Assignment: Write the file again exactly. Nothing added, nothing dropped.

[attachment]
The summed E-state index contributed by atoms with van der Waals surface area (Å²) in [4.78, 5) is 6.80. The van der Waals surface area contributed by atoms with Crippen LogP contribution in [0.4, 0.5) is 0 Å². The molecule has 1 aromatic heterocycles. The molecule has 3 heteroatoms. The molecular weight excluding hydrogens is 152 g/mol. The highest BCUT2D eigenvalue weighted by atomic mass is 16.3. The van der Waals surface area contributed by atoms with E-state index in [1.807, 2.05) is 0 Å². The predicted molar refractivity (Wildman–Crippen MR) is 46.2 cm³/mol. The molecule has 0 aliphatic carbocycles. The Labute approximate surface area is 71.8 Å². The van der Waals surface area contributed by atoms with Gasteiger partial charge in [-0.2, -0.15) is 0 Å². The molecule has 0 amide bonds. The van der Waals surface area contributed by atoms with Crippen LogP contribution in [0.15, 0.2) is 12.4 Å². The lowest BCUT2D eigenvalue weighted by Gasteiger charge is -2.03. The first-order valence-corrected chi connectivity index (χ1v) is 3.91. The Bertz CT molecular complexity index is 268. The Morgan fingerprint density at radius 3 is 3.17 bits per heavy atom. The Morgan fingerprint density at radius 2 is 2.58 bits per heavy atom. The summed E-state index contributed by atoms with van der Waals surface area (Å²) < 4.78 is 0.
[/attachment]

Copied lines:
The summed E-state index contributed by atoms with van der Waals surface area (Å²) in [4.78, 5) is 6.80. The van der Waals surface area contributed by atoms with Crippen LogP contribution in [0.4, 0.5) is 0 Å². The molecule has 1 aromatic heterocycles. The molecule has 3 heteroatoms. The molecular weight excluding hydrogens is 152 g/mol. The highest BCUT2D eigenvalue weighted by atomic mass is 16.3. The van der Waals surface area contributed by atoms with E-state index in [1.807, 2.05) is 0 Å². The predicted molar refractivity (Wildman–Crippen MR) is 46.2 cm³/mol. The molecule has 0 aliphatic carbocycles. The Labute approximate surface area is 71.8 Å². The van der Waals surface area contributed by atoms with Gasteiger partial charge in [-0.2, -0.15) is 0 Å². The molecule has 0 amide bonds. The van der Waals surface area contributed by atoms with Crippen LogP contribution in [0.15, 0.2) is 12.4 Å². The lowest BCUT2D eigenvalue weighted by Gasteiger charge is -2.03. The first-order valence-corrected chi connectivity index (χ1v) is 3.91. The Bertz CT molecular complexity index is 268. The Morgan fingerprint density at radius 3 is 3.17 bits per heavy atom. The Morgan fingerprint density at radius 2 is 2.58 bits per heavy atom. The summed E-state index contributed by atoms with van der Waals surface area (Å²) < 4.78 is 0.